Here we are, a week after the Fourth of July, and just like in most years, it’s quite the drought for football news.
Typically during this time, we’re twiddling our thumbs until training camp starts (or partake in the odd phenomenon that has peaked this year of watching the CFL). That same trend was on its way to becoming a reality again this year—all the way up until the time for college players to commit to the NFL supplemental draft.
But for the first time in some years, the prospect list for the supplemental draft has some star power, relatively speaking.
For those unfamiliar with the supplemental draft, here’s a quick breakdown of how it works.
With the higher profile supplement draft, the Arrowhead Pride Nerd Squad (™ maybe) got together and decided to take a look at the three most likely players to get drafted in the 2018 supplemental draft.
Here are the first two evaluations:
I must preface this review by saying there is a reason these guys are in the supplemental draft and why the last player taken in a supplemental draft class was Josh Gordon in 2012.
These guys did not feel ready or like the feedback they got from the NFL Draft committee before the 2017 NFL Draft and then either became ineligible or decided another year in college was not before them.
Most often, these players aren’t squeaky clean off the field and usually aren’t top-tier talent on it. With all of that out of the way, let’s proceed with some Draftmas in July!
Brandon Bryant, Safety
5’ 11” | 207 lbs. | Mississippi State
Projected Draft Range: sixth or seventh round
Games watched: La Tech ‘15, Auburn ‘16, LSU, Auburn
Prospect grade (out of 100): 61.33
I would take him in the: seventh
One sentence bio: Suspended from spring practices, Bryant, who is an athletic freak entered the NFL supplemental draft.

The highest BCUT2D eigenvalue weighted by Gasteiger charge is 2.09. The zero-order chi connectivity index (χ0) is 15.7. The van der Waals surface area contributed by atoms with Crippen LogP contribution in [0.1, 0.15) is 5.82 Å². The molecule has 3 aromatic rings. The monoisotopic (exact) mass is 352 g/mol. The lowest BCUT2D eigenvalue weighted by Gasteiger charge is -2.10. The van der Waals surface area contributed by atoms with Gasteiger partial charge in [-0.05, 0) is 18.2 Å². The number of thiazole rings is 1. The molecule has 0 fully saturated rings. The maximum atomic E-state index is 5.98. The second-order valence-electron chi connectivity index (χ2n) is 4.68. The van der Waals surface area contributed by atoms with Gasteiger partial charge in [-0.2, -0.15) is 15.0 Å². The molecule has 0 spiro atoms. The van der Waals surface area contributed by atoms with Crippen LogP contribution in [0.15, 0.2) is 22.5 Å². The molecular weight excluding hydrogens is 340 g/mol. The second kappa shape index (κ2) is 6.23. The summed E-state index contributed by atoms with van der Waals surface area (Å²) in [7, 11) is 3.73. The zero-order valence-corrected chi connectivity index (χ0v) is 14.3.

One sentence scouting report: Bryant is a good athlete that reacts quickly to what he sees in front of him but is lacking any real feel for the game outside of that scope.
#DraftmasInJuly If Brandon Bryant can improve his football IQ he shows some interesting traits as an underneath Safety. When he recognizes the play, he can close downhill and work through traffic. Needs to spend extra work in the film room but could be developed at the next level pic.twitter.com/6c6w4EBbc6— Matt Lane (@ChiefinCarolina) July 7, 2018
Why he fits in KC: The Chiefs’ secondary is in need of help at both the safety and cornerback position. Fortunately for them, this supplemental draft has three big names that all play on the back end of a defense. Unfortunately for the Chiefs, Bryant doesn’t appear ready to add much to the starting unit of their defense. Looking rather uncomfortable and unaware when asked to play in deep zones or man coverage outside of a few steps, Bryant is limited to a close to the line of scrimmage (LoS) safety role.
A team could work around his limitations and ask Bryant to be an apex defender in the slot that is used almost exclusively in hook/curl/flat zones.
He’s clearly not ready for a starting safety role but as a third/fourth safety, there could be potential for Bryant as he gains more experience to see meaningful defensive snaps. If a team is feeling generous with Bryant and wants to drift back to the 2015 season, they will see more flashes as a deep safety and might think there is a chance at a long-term developmental player.
There is no denying his physical gifts and flashes on the field; it’s always going to be a matter of how quickly, if at all, he can start putting all these pieces together.
In the meantime, Bryant could be used as a special teams player with a good combination of athleticism and size. With the new rules in effect on kickoffs as well as the current state of punts, there could be a higher demand for quality special team players and with his blend of athletic traits, Bryant could be a player that benefits from this era of special teams play.
The bottom line
The biggest drawback to bidding a higher selection on Brandon Bryant is the crowded safety room he’d be entering.
Not that the Chiefs have a stacked safety group but rather a grab-bag of roster fillable guys that fill niche roles and that are developing themselves.
This deeper group of guys with similar skill sets to Bryant will make it hard to justify any capital being shelled out for Bryant at this point in time, especially with less camp time then all of these competitors.